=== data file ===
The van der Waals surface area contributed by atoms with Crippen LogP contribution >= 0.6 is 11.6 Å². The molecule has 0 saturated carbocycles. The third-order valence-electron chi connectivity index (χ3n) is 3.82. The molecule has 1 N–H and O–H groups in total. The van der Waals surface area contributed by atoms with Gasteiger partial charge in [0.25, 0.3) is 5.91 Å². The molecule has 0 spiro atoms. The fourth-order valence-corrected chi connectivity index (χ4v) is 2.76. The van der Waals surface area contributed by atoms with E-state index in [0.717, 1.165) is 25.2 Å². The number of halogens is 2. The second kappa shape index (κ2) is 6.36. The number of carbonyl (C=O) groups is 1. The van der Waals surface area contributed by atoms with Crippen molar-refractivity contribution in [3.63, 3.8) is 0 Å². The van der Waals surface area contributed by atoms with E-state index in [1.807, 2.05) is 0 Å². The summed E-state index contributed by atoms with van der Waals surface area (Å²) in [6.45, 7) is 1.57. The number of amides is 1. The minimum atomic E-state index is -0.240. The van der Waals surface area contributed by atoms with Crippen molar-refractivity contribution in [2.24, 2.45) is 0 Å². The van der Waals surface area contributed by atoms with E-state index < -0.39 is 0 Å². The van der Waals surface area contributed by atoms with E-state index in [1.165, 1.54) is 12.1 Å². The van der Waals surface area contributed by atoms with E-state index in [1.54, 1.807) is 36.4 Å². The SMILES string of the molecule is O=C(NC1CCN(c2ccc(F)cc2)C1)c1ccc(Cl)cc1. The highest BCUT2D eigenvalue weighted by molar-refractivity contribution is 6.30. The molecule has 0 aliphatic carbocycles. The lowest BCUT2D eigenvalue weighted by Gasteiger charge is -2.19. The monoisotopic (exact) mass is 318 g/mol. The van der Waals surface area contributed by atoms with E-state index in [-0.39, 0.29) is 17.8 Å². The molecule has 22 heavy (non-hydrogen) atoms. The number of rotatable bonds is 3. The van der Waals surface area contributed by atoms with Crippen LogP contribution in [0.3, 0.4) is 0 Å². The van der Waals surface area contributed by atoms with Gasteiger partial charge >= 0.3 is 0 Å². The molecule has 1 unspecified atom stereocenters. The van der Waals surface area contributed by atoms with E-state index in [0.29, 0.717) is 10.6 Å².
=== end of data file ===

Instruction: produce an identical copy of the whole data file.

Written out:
The van der Waals surface area contributed by atoms with Crippen LogP contribution >= 0.6 is 11.6 Å². The molecule has 0 saturated carbocycles. The third-order valence-electron chi connectivity index (χ3n) is 3.82. The molecule has 1 N–H and O–H groups in total. The van der Waals surface area contributed by atoms with Gasteiger partial charge in [0.25, 0.3) is 5.91 Å². The molecule has 0 spiro atoms. The fourth-order valence-corrected chi connectivity index (χ4v) is 2.76. The van der Waals surface area contributed by atoms with E-state index in [0.717, 1.165) is 25.2 Å². The number of halogens is 2. The second kappa shape index (κ2) is 6.36. The number of carbonyl (C=O) groups is 1. The van der Waals surface area contributed by atoms with Crippen molar-refractivity contribution in [3.63, 3.8) is 0 Å². The van der Waals surface area contributed by atoms with E-state index in [1.807, 2.05) is 0 Å². The summed E-state index contributed by atoms with van der Waals surface area (Å²) in [6.45, 7) is 1.57. The number of amides is 1. The minimum atomic E-state index is -0.240. The van der Waals surface area contributed by atoms with Crippen molar-refractivity contribution in [2.24, 2.45) is 0 Å². The van der Waals surface area contributed by atoms with E-state index < -0.39 is 0 Å². The van der Waals surface area contributed by atoms with E-state index in [1.165, 1.54) is 12.1 Å². The van der Waals surface area contributed by atoms with E-state index in [1.54, 1.807) is 36.4 Å². The SMILES string of the molecule is O=C(NC1CCN(c2ccc(F)cc2)C1)c1ccc(Cl)cc1. The highest BCUT2D eigenvalue weighted by molar-refractivity contribution is 6.30. The molecule has 0 aliphatic carbocycles. The lowest BCUT2D eigenvalue weighted by Gasteiger charge is -2.19. The monoisotopic (exact) mass is 318 g/mol. The van der Waals surface area contributed by atoms with E-state index in [-0.39, 0.29) is 17.8 Å². The molecule has 22 heavy (non-hydrogen) atoms. The number of rotatable bonds is 3. The van der Waals surface area contributed by atoms with Crippen LogP contribution in [0.3, 0.4) is 0 Å². The van der Waals surface area contributed by atoms with Gasteiger partial charge >= 0.3 is 0 Å². The molecule has 1 unspecified atom stereocenters. The van der Waals surface area contributed by atoms with E-state index in [0.29, 0.717) is 10.6 Å².